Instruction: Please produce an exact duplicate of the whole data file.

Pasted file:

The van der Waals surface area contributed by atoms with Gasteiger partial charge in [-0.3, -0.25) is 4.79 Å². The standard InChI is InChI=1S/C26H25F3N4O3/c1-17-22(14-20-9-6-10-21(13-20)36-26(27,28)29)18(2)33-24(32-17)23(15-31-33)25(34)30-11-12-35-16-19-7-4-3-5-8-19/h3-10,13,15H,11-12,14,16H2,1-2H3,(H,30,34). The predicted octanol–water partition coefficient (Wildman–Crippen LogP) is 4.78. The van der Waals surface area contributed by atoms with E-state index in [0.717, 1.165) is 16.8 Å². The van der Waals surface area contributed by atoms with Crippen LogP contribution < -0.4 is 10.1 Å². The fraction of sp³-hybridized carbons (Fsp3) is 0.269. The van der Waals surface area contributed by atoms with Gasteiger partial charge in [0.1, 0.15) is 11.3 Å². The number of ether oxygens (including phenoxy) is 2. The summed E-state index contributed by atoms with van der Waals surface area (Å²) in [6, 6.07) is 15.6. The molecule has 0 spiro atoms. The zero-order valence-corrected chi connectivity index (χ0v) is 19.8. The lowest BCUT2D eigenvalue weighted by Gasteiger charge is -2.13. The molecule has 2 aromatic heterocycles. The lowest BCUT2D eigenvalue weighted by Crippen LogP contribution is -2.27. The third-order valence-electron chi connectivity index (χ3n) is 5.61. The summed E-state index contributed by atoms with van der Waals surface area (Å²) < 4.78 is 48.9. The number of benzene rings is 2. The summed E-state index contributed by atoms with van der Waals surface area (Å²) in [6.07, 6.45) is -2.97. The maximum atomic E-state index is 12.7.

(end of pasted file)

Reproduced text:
The van der Waals surface area contributed by atoms with Gasteiger partial charge in [-0.3, -0.25) is 4.79 Å². The standard InChI is InChI=1S/C26H25F3N4O3/c1-17-22(14-20-9-6-10-21(13-20)36-26(27,28)29)18(2)33-24(32-17)23(15-31-33)25(34)30-11-12-35-16-19-7-4-3-5-8-19/h3-10,13,15H,11-12,14,16H2,1-2H3,(H,30,34). The predicted octanol–water partition coefficient (Wildman–Crippen LogP) is 4.78. The van der Waals surface area contributed by atoms with E-state index in [0.717, 1.165) is 16.8 Å². The van der Waals surface area contributed by atoms with Crippen LogP contribution < -0.4 is 10.1 Å². The fraction of sp³-hybridized carbons (Fsp3) is 0.269. The van der Waals surface area contributed by atoms with Gasteiger partial charge in [0.1, 0.15) is 11.3 Å². The number of ether oxygens (including phenoxy) is 2. The summed E-state index contributed by atoms with van der Waals surface area (Å²) in [6, 6.07) is 15.6. The molecule has 0 spiro atoms. The zero-order valence-corrected chi connectivity index (χ0v) is 19.8. The lowest BCUT2D eigenvalue weighted by Gasteiger charge is -2.13. The molecule has 2 aromatic heterocycles. The lowest BCUT2D eigenvalue weighted by Crippen LogP contribution is -2.27. The third-order valence-electron chi connectivity index (χ3n) is 5.61. The summed E-state index contributed by atoms with van der Waals surface area (Å²) < 4.78 is 48.9. The number of benzene rings is 2. The summed E-state index contributed by atoms with van der Waals surface area (Å²) in [6.07, 6.45) is -2.97. The maximum atomic E-state index is 12.7.